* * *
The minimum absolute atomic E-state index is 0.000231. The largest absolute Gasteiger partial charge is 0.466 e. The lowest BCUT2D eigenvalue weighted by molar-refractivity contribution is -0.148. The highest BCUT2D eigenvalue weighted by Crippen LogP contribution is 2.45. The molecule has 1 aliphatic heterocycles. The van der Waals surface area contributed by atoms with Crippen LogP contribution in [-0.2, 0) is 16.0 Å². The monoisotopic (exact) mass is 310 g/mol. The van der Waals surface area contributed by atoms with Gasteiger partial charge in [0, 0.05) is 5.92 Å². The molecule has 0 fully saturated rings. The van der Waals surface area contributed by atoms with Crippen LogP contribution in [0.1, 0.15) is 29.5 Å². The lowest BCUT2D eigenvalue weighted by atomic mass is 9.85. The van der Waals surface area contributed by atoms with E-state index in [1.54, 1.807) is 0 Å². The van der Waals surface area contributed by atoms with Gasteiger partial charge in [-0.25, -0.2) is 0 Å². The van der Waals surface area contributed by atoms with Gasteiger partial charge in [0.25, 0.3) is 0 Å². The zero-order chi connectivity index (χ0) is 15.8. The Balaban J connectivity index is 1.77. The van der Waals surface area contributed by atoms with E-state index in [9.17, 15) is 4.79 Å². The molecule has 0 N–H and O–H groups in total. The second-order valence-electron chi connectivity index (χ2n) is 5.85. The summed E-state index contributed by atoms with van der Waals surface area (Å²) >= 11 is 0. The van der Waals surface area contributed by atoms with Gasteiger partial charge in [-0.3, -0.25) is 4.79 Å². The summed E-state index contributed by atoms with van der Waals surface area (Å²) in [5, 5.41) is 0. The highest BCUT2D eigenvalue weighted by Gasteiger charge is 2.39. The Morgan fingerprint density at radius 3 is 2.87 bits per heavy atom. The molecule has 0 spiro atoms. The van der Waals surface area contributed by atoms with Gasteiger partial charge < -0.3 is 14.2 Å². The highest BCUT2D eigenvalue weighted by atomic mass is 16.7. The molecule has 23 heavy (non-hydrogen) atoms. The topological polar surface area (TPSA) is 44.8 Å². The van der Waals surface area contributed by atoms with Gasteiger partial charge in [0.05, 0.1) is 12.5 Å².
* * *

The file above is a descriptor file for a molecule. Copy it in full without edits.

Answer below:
The minimum absolute atomic E-state index is 0.000231. The largest absolute Gasteiger partial charge is 0.466 e. The lowest BCUT2D eigenvalue weighted by molar-refractivity contribution is -0.148. The highest BCUT2D eigenvalue weighted by Crippen LogP contribution is 2.45. The molecule has 1 aliphatic heterocycles. The van der Waals surface area contributed by atoms with Crippen LogP contribution in [-0.2, 0) is 16.0 Å². The monoisotopic (exact) mass is 310 g/mol. The van der Waals surface area contributed by atoms with Gasteiger partial charge in [0, 0.05) is 5.92 Å². The molecule has 0 fully saturated rings. The van der Waals surface area contributed by atoms with Crippen LogP contribution in [0.1, 0.15) is 29.5 Å². The lowest BCUT2D eigenvalue weighted by atomic mass is 9.85. The van der Waals surface area contributed by atoms with E-state index in [1.54, 1.807) is 0 Å². The van der Waals surface area contributed by atoms with Gasteiger partial charge in [-0.25, -0.2) is 0 Å². The van der Waals surface area contributed by atoms with Gasteiger partial charge in [0.25, 0.3) is 0 Å². The zero-order chi connectivity index (χ0) is 15.8. The Balaban J connectivity index is 1.77. The van der Waals surface area contributed by atoms with E-state index in [9.17, 15) is 4.79 Å². The molecule has 0 N–H and O–H groups in total. The second-order valence-electron chi connectivity index (χ2n) is 5.85. The summed E-state index contributed by atoms with van der Waals surface area (Å²) >= 11 is 0. The van der Waals surface area contributed by atoms with Gasteiger partial charge in [-0.3, -0.25) is 4.79 Å². The summed E-state index contributed by atoms with van der Waals surface area (Å²) in [5, 5.41) is 0. The highest BCUT2D eigenvalue weighted by Gasteiger charge is 2.39. The Morgan fingerprint density at radius 3 is 2.87 bits per heavy atom. The molecule has 0 spiro atoms. The van der Waals surface area contributed by atoms with Gasteiger partial charge < -0.3 is 14.2 Å². The highest BCUT2D eigenvalue weighted by atomic mass is 16.7. The molecule has 23 heavy (non-hydrogen) atoms. The topological polar surface area (TPSA) is 44.8 Å². The van der Waals surface area contributed by atoms with Gasteiger partial charge in [0.05, 0.1) is 12.5 Å².